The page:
Risk-assessment models indicate that stream ecosystems receiving municipal wastewater effluent may have the greatest potential for exposure to manufactured nanoparticles. The authors determined the fate of cerium oxide (CeO2) nanoparticles in outdoor stream mesocosms using 1) 1-time pulse addition of CeO2 nanoparticles, representative of accidental release, and 2) continuous, low-level press addition of CeO2 nanoparticles, representative of exposure via wastewater effluent. The pulse addition led to rapid nanoparticle floc formation, which appeared to preferentially deposit on periphyton in low-energy areas downstream from the location of the input, likely as a result of gravitational sedimentation. Floc formation limited the concentration of suspended nanoparticles in stream water to <5% of target and subsequent downstream movement. In contrast, press addition of nanoparticles led to higher suspended nanoparticle concentrations (77% of target) in stream water, possibly as a result of stabilization of suspended nanoparticles through interaction with dissolved organic carbon. Smaller nanoparticle aggregates appeared to preferentially adsorb to stream surfaces in turbulent sections, where Ce concentrations were highest in the press, likely a result of stochastic encounter with the surface. Streams receiving wastewater effluent containing nanoparticles may lead to exposure of aquatic organisms over a greater spatial extent than a similar amount of nanoparticles from an accidental release. Exposure models must take into account these mechanisms controlling transport and depositional processes. Environ Toxicol Chem 2016;35:1213-1223.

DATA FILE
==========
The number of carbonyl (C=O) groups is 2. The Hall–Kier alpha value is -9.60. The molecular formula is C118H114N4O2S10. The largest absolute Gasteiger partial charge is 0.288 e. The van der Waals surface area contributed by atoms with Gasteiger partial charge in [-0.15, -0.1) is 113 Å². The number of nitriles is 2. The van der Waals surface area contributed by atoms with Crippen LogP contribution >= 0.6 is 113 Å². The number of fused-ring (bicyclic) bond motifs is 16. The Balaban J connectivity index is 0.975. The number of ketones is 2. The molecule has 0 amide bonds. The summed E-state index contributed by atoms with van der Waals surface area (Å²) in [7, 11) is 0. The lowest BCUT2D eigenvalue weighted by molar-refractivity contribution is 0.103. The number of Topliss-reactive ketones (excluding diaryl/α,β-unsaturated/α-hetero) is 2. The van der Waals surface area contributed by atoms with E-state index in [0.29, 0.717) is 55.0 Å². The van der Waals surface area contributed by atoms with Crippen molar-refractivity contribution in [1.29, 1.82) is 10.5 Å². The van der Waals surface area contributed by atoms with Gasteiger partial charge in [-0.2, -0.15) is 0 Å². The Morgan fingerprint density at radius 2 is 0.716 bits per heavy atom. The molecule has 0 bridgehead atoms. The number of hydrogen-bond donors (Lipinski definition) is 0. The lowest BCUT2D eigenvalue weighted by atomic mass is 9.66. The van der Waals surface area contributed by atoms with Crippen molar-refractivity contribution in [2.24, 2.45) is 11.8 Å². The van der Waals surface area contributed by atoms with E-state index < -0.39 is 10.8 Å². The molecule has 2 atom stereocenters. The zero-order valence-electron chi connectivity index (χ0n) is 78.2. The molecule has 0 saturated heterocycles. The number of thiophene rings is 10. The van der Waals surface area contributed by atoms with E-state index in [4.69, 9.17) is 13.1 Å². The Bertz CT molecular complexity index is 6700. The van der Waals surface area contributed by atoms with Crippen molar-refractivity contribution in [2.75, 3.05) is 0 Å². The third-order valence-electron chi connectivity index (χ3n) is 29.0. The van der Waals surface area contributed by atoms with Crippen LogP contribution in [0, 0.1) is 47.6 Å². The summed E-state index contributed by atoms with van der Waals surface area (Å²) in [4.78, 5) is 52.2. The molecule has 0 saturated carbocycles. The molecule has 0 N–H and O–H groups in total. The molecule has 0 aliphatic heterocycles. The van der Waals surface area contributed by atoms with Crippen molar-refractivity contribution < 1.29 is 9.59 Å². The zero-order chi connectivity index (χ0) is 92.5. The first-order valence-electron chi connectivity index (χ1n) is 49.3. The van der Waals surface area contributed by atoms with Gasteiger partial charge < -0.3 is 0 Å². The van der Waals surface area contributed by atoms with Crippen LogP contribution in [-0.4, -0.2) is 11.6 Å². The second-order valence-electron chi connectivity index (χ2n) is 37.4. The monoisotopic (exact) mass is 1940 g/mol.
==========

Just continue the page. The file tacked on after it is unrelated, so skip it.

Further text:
|Number of pages
|Environmental Toxicology and Chemistry
|Published - May 1 2016
Bibliographical notePublisher Copyright:
© 2016 SETAC.
- Environmental fate and transport
ASJC Scopus subject areas
- Environmental Chemistry
- Health, Toxicology and Mutagenesis